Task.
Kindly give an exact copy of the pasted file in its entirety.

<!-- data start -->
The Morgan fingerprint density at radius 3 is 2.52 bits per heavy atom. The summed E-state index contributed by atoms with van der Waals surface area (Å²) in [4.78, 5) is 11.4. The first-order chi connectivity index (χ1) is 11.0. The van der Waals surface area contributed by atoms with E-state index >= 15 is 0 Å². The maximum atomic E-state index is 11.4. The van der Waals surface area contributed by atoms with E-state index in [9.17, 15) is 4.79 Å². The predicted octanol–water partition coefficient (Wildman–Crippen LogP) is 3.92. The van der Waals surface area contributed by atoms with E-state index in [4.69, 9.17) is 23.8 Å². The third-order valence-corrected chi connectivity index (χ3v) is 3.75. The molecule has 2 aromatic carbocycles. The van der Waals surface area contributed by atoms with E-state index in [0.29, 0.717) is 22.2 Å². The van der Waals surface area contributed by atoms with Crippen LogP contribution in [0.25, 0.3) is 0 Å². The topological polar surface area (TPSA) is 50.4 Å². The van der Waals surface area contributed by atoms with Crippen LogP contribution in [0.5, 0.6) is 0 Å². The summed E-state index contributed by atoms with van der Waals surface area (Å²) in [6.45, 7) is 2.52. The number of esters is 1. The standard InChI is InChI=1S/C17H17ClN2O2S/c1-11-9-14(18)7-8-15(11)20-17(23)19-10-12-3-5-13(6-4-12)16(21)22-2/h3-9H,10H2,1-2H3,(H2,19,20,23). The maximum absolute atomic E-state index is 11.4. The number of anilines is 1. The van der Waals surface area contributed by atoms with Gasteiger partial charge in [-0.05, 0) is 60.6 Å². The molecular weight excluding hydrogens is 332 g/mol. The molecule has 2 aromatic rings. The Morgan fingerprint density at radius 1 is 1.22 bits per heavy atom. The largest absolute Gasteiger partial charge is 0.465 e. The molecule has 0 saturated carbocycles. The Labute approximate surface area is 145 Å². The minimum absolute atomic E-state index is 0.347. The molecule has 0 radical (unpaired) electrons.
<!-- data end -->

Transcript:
The Morgan fingerprint density at radius 3 is 2.52 bits per heavy atom. The summed E-state index contributed by atoms with van der Waals surface area (Å²) in [4.78, 5) is 11.4. The first-order chi connectivity index (χ1) is 11.0. The van der Waals surface area contributed by atoms with E-state index >= 15 is 0 Å². The maximum atomic E-state index is 11.4. The van der Waals surface area contributed by atoms with E-state index in [9.17, 15) is 4.79 Å². The predicted octanol–water partition coefficient (Wildman–Crippen LogP) is 3.92. The van der Waals surface area contributed by atoms with E-state index in [4.69, 9.17) is 23.8 Å². The third-order valence-corrected chi connectivity index (χ3v) is 3.75. The molecule has 2 aromatic carbocycles. The van der Waals surface area contributed by atoms with E-state index in [0.29, 0.717) is 22.2 Å². The van der Waals surface area contributed by atoms with Crippen LogP contribution in [0.25, 0.3) is 0 Å². The topological polar surface area (TPSA) is 50.4 Å². The van der Waals surface area contributed by atoms with Crippen LogP contribution in [0.5, 0.6) is 0 Å². The summed E-state index contributed by atoms with van der Waals surface area (Å²) in [6.45, 7) is 2.52. The number of esters is 1. The standard InChI is InChI=1S/C17H17ClN2O2S/c1-11-9-14(18)7-8-15(11)20-17(23)19-10-12-3-5-13(6-4-12)16(21)22-2/h3-9H,10H2,1-2H3,(H2,19,20,23). The maximum absolute atomic E-state index is 11.4. The number of anilines is 1. The van der Waals surface area contributed by atoms with Gasteiger partial charge in [-0.05, 0) is 60.6 Å². The molecular weight excluding hydrogens is 332 g/mol. The molecule has 2 aromatic rings. The Morgan fingerprint density at radius 1 is 1.22 bits per heavy atom. The largest absolute Gasteiger partial charge is 0.465 e. The molecule has 0 saturated carbocycles. The Labute approximate surface area is 145 Å². The minimum absolute atomic E-state index is 0.347. The molecule has 0 radical (unpaired) electrons.